Genealogy Trails

Clermont County, Ohio
Genealogy and History

Part of the Genealogy Trails History Group





BY J. L. ROCKEY AND R. J. BANCROFT, published 1880

Transcribed for Genealogy Trails by Nancy Overlander

Chapter XIV

Organization of the Courts and Judicial History to Present Time - Accounts of the Judges and Notable Trials - Names of Sheriffs, Clerks, Prosecuting Attorneys, and Justices of the Peace for a Period of Eighty Years.

    The judiciary in the county, under the territorial government, consisted of the Courts of General Quarter Sessions of the Peace, and of Common Pleas, adopted from the statutes of Pennsylvania, and framed and published at Cincinnati, June 1, 1795, by Governor Arthur St. Clair, and by John Cleves Symmes and George Turner, judges in and over the Territory of the Northwest.  This law establishing courts of judicature was printed with other statutes in a volume by Maxwell, which is commonly known to the legal profession as the "Maxwell Code."  The above law provided that a court styled "the General Quarter Sessions of the Peace" be held and kept four times in every year in every county, and that a competent number of justices in every county be nominated and authorized by the Governor, by commission under the seal of the Territory; which said justices, or any three of them, should and might hold the said General Sessions of the Peace.  Under this, as well as the act adopted at Marietta, Aug. 23, 1788, the Court of General Quarter Sessions could hear, determine, and sentence, according to the course of common law, all crimes and misdemeanors, of whatever kind of nature, committed within the county, the punishment whereof did not extend to life, limb, imprisonment for more than one year, or forfeiture of goods and chattels or lands and tenements to the government of the Territory.  The said justices had power, in and out of sessions, to take all manner of recognizances, -- for good behavior, to keep the peace, or for appearance at a superior judicatory, -- and of commitment to jail; and out of sessions any justice could hear and determine petit crimes and misdemeanors, wherein the punishment shall be by fine only, and not exceeding three dollars, and to assess and tax costs.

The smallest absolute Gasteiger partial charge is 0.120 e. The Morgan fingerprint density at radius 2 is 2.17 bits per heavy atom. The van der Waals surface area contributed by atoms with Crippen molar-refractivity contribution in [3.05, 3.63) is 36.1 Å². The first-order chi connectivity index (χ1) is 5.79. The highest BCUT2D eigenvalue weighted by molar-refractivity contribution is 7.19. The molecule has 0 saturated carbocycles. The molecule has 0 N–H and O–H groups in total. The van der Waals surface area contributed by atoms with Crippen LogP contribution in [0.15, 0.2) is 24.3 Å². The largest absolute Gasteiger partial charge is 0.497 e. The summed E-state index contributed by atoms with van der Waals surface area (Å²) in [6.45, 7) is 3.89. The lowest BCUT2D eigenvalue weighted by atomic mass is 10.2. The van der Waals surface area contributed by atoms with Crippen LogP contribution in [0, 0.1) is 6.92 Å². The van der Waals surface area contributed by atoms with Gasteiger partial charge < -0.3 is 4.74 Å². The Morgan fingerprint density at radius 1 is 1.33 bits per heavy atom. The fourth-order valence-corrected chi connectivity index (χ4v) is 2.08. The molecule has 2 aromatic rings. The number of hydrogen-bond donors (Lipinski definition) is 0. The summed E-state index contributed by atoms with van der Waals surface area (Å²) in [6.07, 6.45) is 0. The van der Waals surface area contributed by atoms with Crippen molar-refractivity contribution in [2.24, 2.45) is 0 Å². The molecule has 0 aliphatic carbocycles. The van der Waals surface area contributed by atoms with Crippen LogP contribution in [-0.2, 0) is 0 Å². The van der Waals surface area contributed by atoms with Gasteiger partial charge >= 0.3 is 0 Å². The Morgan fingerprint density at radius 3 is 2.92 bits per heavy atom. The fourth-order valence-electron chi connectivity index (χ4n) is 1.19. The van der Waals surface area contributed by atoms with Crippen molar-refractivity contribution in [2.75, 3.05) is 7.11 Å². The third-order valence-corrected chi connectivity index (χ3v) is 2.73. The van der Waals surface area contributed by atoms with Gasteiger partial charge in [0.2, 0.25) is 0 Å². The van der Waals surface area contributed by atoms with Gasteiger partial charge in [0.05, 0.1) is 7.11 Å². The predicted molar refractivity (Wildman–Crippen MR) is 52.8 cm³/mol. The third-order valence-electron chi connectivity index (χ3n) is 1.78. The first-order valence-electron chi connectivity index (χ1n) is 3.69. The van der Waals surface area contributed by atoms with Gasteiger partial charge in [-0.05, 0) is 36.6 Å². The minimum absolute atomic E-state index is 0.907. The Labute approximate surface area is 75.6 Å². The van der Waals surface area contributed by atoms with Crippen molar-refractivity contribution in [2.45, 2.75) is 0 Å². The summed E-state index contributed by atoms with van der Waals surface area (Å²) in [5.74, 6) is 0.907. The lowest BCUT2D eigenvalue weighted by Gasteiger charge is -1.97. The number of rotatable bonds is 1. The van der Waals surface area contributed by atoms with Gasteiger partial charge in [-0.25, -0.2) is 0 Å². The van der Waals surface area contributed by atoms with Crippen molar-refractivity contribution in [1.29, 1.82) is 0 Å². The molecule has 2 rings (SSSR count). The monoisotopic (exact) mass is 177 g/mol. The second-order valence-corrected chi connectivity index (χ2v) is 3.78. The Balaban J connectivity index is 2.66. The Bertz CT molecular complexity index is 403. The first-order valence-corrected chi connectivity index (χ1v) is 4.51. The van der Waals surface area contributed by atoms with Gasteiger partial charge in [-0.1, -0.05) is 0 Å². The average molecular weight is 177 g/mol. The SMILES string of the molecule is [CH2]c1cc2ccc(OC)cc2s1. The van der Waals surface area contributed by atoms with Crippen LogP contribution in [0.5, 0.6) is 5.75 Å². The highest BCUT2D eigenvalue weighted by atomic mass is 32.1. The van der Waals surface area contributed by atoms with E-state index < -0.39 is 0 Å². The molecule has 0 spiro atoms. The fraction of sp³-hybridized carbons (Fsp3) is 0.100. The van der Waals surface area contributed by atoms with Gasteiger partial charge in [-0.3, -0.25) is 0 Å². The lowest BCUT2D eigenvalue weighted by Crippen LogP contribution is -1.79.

The Court of Common Pleas was made up of a competent number of persons, commissioned by the Governor as justices of the Common Pleas, and was held four times a year in terms, according to their business, while the General Sessions Court could not exceed at one sitting over three days.  The Common Pleas, of which three justices composed a quorum, could hold pleas of assize, scire facias, suits and causes, replevins, and hear and determine all manner of pleas, actions, civil, personal, real, and mixed, according to law.  All the writs ran in the name and style of "The United States of America," and bore the name of the presiding justice and of the prothonotary (clerk), and, with all other process, were executed by the sheriff, or, in his disability, by the coroner.  Usually, the magistrates composing the Court of Quarter Sessions were the same comprising that of Common Pleas, and their principal business was to try men for fighting, to recover debts, and for trespass.

    The first court ever held in the county convened on the fourth Tuesday in February, 1801, at Williamsburgh, to wit, the General Quarter Sessions of the Peace, made up of the following magistrates:  Owen Todd, Presiding Justice; William Hunter, Amos Ellis, William Buchanan, Philip Gatch, Robert Higgins, and Jasper Shotwell.  After these came Houton Clarke, Alexander Martin, and John Hunter, who sat with the foregoing in both courts and administered justice and decided law in primitive style, but with rigor, impartiality, and purity.  The court thus organized, and with William Lytle as prothonotary (clerk) and William Perry as sheriff, proceeded to empanel a grand jury, the first ever sworn in the county, and composed of the following men, to wit:  Amos Smith, John Charles, John Trout, Josiah Boothby, Henry Willis, Samuel Brown, Joshua Lambert, Jonathan Clark, John Kain, John Cotteral, John Anderson, Samuel Nelson, Benjamin Frazee, John Colthar, Kelly Burke, Harmon Pearson, Ebenezer Osborn, and Absolom Day.  There seems to have been no business for the grand jury at this term, and the court proceeded to the very important duty of dividing the county into five townships, -- Williamsburgh, Obannon, Ohio, Washington, and Pleasant.  Amos Smith, John Wood, and Amos Ellis were appointed a board of county commissioners.  Smith Lived near what is now Georgetown, Brown, Co., in Pleasant township (still so called), and Ellis resided halfway between Bethel and Williamsburgh.  Daniel Kain and Jeremiah Beck were appointed constables of Williamsburgh township; Thomas Morris and John Charles appraisers of houses; James South and John Kain supervisors of highways; Jonathan Hunt, Henry Willis, and Samuel Brown auditors of supervisors' accounts; Samuel Nelson and Samuel Brown overseers of the poor; and Samuel Nelson, Archibald McLean, and Ramoth Bunton fence-viewers.  The following appointments were made for the other four townships: